Today there is almost universal dependence on electronic computers. They are used by first-graders as well as research engineers. Industry, communications, financial records, are all at stake here. In the event of heavy EMP radiation, I suspect it would be easier to enumerate the apparatus that would continue to function than the apparatus that would stop.
Due to this reaction, in 1963 the United States and the Soviet Union signed the Atmospheric Test Ban Treaty to counter the considerable threat posed by EMPs, wrote Major Merkle. Since then, that threat has grown at a fantastic rate, fueled by the rapid progress made in compacting ever more EMP-sensitive transistors onto the computer chips upon which modern electronics rely.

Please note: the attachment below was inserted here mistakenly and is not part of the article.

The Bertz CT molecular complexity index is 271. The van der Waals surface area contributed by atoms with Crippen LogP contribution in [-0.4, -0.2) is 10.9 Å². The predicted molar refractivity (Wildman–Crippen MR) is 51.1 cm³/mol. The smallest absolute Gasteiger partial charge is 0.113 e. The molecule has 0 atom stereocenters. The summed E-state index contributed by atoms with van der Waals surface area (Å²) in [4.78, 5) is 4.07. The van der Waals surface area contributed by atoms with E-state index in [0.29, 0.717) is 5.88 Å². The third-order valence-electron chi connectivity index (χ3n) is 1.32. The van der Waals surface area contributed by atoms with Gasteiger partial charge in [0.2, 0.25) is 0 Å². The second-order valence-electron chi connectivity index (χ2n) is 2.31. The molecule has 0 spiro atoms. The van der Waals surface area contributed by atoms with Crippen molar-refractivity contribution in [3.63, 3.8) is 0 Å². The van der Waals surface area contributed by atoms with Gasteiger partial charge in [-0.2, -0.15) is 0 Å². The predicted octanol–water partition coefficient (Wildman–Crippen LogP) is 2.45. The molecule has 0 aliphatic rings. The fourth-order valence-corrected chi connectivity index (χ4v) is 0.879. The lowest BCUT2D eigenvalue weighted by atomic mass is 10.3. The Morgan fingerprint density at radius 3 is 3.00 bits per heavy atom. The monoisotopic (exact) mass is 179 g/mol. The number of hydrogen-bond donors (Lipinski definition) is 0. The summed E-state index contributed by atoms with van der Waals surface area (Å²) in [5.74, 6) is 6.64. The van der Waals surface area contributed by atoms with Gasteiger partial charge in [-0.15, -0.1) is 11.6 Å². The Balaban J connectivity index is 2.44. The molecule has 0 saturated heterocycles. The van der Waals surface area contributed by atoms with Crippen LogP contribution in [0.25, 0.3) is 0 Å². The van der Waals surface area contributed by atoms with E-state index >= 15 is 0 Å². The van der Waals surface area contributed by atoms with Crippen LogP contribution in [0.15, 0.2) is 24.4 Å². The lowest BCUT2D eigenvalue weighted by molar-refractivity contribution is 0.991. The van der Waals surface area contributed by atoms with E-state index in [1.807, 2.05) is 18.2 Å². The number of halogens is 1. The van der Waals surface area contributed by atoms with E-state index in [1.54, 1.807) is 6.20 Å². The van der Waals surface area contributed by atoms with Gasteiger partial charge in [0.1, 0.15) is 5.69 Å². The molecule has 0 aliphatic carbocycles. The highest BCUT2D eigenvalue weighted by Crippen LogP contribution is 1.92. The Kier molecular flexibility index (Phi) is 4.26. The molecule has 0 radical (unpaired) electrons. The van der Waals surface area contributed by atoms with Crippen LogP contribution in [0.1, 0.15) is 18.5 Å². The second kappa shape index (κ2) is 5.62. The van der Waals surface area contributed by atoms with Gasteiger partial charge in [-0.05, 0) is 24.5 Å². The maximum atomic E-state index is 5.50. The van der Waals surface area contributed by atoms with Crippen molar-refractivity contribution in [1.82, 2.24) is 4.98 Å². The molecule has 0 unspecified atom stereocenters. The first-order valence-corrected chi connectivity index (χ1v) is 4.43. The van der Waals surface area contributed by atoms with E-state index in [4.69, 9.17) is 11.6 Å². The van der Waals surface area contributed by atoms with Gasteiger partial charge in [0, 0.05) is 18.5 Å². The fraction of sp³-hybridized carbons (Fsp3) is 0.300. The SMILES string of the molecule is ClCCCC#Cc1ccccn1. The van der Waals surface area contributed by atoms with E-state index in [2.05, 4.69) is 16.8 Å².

Testifying before the House Committee on National Security, Military Research and Development Subcommittee, on July 16th, 1997 Dr Lowell Wood of the Lawrence Livermore Laboratory described the effects of EMP.
Electromagnetic pulses, EMP, generated by high-altitude nuclear explosions have riveted the attention of the military nuclear tactical community for three-and-a-half decades since the first comparatively modest one very unexpectedly turned off the lights over a few million square miles in the mid-Pacific. This EMP also shut down radio stations, turned off cars, burned out telephone systems, and wreaked other mischief throughout the Hawaiian Islands nearly 1,000 miles distant from ground zero.
The potential for even a single high-altitude explosion of a more deliberate character to impose continental-scale devastation of much of the equipment of modern civilization and of modern warfare soon became clear. EMP became a technological substrate for the black humor: Suppose they gave a war and nobody came.